The developer Bartra Property Ltd has sought planning permission for commercial and residential units located at the scenic south Dublin Bay harbour's waterfront site. It is because of this coastal site that has led to fears by locals and from a newly formed Bulloch Harbour Preservation Group. In addition Dalkey Community Council has since held meetings with the developers, citing concerns that the development will have a big impact on the harbour as a recreational and historical amenity for locals and tourists alike.

Western Marine which has yet to reveal its new home, having for almost half a century occupied the Bulloch Harbour site to where if granted permission the development would require demolition of the existing former chandlery warehouses. The development would involve the construction of six terraced homes over “marine-based activity units” and a quayside café.

It is along this stone-cut quayside hewn of Dalkey granite, is where recent developments to improve the harbour took place throughout the summer, notably the removal of a redundant five tonnes boat-hoist crane, property of Dublin Port Company. The harbour in past times used to have larger vessels trading that saw coal imported by steam-powered colliers.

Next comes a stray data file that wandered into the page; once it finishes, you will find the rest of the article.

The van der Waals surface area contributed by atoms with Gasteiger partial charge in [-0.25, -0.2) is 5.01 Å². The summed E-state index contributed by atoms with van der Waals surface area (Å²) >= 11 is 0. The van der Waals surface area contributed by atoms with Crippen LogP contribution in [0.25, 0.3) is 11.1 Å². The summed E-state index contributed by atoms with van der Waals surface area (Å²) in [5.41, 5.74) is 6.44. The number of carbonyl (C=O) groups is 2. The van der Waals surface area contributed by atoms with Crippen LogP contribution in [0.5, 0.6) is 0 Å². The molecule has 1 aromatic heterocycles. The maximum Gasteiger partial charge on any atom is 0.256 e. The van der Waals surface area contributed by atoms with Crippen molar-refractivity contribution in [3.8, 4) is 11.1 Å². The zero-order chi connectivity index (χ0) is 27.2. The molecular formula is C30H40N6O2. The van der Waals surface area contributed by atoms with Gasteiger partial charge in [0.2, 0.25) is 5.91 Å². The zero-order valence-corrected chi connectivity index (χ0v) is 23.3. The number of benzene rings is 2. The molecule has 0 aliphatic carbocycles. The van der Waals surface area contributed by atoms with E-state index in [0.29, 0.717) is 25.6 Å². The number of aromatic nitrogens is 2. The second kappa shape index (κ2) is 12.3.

The improvement works were carried out by the joint efforts of Dublin Port Company, Bulloch Harbour Group and Dalkey Tidy Towns to transform the harbour. Asides the aforementioned removal of the boat-crane coloured in distinctive pale blue, associated works involved upgrading of boat storage areas. Boat users also have new quay wall ladders and use of a refurbished slipway.

Bulloch Harbour is one of the last working harbours in Dublin Bay with its small inshore fishing boats, a large boat-hire fleet popular with anglers during the summer months along with marine leisure users mostly kayakers. The harbour is also home to the 3rd Port / 41st Dublin-Dalkey Sea Scouts which celebrates this year a 60th anniversary.

As to the origins of the quaint harbour where still stands Bulloch Castle built in the 12th century overlooking the present day harbour entrance. The castle towerhouse was established by the Cistercian monks along with lucrative fishing rights. The castle afforded protection for the Monks from that of the marauding Wicklow tribes.

Also as part of the improvement works saw the removal of the rotting boat flower bed and its restoration was completed next to the RNLI flag staff.  There is no RNLI station located here but the local lifeboat RNLB Anna Livia from Dun Laoghaire Harbour does make visits to Bulloch for the annual 'Blessing of the Boats" ceremony.